Farewell, Slovenia, say denizens of The Main -- but will you at least leave behind your sign?
Thousands of Montrealers collectively sighed this month when they heard that yet another city mainstay seemed to be disappearing—Slovenia deli, whose bright red-and-yellow sign has decorated St. Laurent Blvd. for 50 years.
“This hurts my heart,” wrote one woman to the store’s owners when they announced on Facebook that this Saturday, Jan. 29, would be their last day of operation,
She recounted coming all the way to the shop on The Main from the Eastern Townships as a child, with her Croatian mother.
Loyal customers inundated the shop with memories and photos of trekking from as far away as the Gaspé to bring home its Eastern European-inspired meats, sauerkraut and other delicacies.
But for Montrealers living in the area, passing the store every day, it also meant something else—a visual link with the past.
“Nothing replaces these fantastic old shops, the umbilical cord between Montreal and the Old World,” wrote another woman.
Amid the nostalgia, one question was never completely answered: is the landmark going to be vanishing completely?
After all, in a first-in-Quebec move in fall 2020, the Plateau borough began protecting old commercial signs that it considered vital to the area’s heritage.
It came up with a list of signs that may not, under a new bylaw, be taken down, even if the property changes hands.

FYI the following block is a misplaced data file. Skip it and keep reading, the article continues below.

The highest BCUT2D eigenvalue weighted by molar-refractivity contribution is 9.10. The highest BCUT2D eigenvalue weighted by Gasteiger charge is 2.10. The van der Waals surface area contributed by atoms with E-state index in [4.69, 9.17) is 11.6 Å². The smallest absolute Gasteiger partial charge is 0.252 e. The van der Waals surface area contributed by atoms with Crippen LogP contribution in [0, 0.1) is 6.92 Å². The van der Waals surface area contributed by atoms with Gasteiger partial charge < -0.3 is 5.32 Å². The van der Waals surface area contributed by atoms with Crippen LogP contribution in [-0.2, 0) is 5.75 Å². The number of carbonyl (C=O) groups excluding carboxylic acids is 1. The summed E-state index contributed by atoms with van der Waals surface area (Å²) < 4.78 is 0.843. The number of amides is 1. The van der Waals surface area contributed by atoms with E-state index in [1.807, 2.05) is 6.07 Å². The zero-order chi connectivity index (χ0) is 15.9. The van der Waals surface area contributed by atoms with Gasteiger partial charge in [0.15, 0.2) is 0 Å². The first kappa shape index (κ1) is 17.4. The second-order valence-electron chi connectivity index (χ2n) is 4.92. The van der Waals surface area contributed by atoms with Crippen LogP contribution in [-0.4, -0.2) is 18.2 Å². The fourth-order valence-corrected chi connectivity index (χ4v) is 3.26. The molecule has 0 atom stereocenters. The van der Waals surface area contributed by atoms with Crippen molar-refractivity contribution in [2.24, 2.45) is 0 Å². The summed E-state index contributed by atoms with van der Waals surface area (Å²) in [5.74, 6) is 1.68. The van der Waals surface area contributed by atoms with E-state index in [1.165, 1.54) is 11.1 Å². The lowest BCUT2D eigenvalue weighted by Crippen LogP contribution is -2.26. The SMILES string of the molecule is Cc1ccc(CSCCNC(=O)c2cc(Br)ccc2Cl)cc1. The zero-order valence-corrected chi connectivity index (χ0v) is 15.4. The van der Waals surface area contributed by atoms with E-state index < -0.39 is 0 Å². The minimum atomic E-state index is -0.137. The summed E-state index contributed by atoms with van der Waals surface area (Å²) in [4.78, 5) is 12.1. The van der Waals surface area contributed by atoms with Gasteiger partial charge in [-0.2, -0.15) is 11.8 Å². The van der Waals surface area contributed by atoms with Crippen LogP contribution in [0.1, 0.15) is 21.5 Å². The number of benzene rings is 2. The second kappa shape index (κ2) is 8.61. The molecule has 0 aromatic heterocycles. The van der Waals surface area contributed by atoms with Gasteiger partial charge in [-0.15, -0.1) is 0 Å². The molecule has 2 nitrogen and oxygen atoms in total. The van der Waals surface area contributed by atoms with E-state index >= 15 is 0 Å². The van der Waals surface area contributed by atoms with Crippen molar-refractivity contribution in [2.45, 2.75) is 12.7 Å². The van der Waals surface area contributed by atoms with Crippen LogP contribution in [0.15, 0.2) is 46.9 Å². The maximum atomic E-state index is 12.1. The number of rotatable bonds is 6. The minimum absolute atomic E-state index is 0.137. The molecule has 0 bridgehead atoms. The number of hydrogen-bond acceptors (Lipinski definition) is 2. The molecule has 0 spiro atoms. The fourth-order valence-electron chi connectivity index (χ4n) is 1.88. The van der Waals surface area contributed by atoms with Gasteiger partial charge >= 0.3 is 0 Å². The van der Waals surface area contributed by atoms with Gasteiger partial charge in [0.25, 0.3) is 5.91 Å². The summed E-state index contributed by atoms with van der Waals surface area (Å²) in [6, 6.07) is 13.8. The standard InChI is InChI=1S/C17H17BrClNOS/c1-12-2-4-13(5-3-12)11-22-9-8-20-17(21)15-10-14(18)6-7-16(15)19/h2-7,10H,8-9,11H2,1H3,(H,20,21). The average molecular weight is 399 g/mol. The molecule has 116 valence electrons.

For many of the beloved signs, there isn’t much risk of that happening anyway, since the list includes many thriving businesses like Schwartz’s, the restaurant l’Express, and the competing Fairmount and St. Viateur bagel shops.
So did Slovenia’s colourful, old-timey sign make the cut?
It easily made the long list, explained Julien Deschenes, a political aide for the borough who closely followed the long process to designate protected signs.
The flurry of activity began in 2019, as Montreal’s real-estate market began to heat up very quickly. That year, the historic sign for Archambault at the corner of St. Denis St. and Ste. Catherine St. was very quickly removed, before the city could weigh in.
In an emergency response, the City of Montreal had the Archambault sign put back. The neighbouring borough of the Plateau watched this play out and put a kind of ceasefire in place in its own territory while it convened a committee.
It quickly came up with a long list of important old signs. “We froze all modification for 70 panels,” Deschenes said.
Slovenia was on that list of 70, along with several delis along St. Laurent and many other businesses throughout Mile End and the Plateau.
Then the harder work began, as the group began chopping down the list. The committee included heritage groups and also the Quebec Association for the Sign Industry—“that's something I didn't know existed,” Deschenes said.
It wasn’t easy for the borough, said Deschenes, a born-and-bred local who loves Slovenia and knows all the old signs up for debate. But sentimentality isn’t the only factor, he said.
“We had to keep the balance between being too rigid for future owners who are being forced to take care of those signs… and future needs of the borough,” he said.
And the group wanted “the opportunity to have new heritage as well,” he added.
They didn’t want for Montrealers to “remain only witnesses to the past.”